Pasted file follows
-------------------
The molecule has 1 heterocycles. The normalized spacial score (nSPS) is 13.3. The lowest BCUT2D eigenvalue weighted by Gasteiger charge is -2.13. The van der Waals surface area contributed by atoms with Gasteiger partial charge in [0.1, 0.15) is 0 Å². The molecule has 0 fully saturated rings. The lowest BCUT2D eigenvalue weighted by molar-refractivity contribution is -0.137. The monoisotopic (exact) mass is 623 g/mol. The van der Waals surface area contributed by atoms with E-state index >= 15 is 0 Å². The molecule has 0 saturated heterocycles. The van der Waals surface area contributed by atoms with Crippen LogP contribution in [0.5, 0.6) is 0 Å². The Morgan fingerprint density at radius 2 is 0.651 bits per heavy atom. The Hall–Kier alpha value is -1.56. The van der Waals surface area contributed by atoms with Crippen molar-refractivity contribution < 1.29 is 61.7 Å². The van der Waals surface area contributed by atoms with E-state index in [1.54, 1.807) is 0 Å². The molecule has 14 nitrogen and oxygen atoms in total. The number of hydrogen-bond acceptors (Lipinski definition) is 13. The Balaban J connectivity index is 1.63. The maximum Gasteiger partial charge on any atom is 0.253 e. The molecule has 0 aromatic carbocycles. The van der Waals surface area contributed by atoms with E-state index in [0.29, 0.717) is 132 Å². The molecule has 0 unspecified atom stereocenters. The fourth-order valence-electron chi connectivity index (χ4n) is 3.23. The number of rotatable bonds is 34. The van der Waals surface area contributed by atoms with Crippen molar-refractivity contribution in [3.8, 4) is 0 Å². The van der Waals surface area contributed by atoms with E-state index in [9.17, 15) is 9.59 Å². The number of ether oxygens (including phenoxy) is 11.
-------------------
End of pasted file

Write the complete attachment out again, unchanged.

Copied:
The molecule has 1 heterocycles. The normalized spacial score (nSPS) is 13.3. The lowest BCUT2D eigenvalue weighted by Gasteiger charge is -2.13. The van der Waals surface area contributed by atoms with Gasteiger partial charge in [0.1, 0.15) is 0 Å². The molecule has 0 fully saturated rings. The lowest BCUT2D eigenvalue weighted by molar-refractivity contribution is -0.137. The monoisotopic (exact) mass is 623 g/mol. The van der Waals surface area contributed by atoms with E-state index >= 15 is 0 Å². The molecule has 0 saturated heterocycles. The van der Waals surface area contributed by atoms with Crippen LogP contribution in [0.5, 0.6) is 0 Å². The Morgan fingerprint density at radius 2 is 0.651 bits per heavy atom. The Hall–Kier alpha value is -1.56. The van der Waals surface area contributed by atoms with Crippen molar-refractivity contribution < 1.29 is 61.7 Å². The van der Waals surface area contributed by atoms with E-state index in [1.54, 1.807) is 0 Å². The molecule has 14 nitrogen and oxygen atoms in total. The number of hydrogen-bond acceptors (Lipinski definition) is 13. The Balaban J connectivity index is 1.63. The maximum Gasteiger partial charge on any atom is 0.253 e. The molecule has 0 aromatic carbocycles. The van der Waals surface area contributed by atoms with E-state index in [0.29, 0.717) is 132 Å². The molecule has 0 unspecified atom stereocenters. The fourth-order valence-electron chi connectivity index (χ4n) is 3.23. The number of rotatable bonds is 34. The van der Waals surface area contributed by atoms with Crippen molar-refractivity contribution in [3.8, 4) is 0 Å². The van der Waals surface area contributed by atoms with E-state index in [9.17, 15) is 9.59 Å². The number of ether oxygens (including phenoxy) is 11.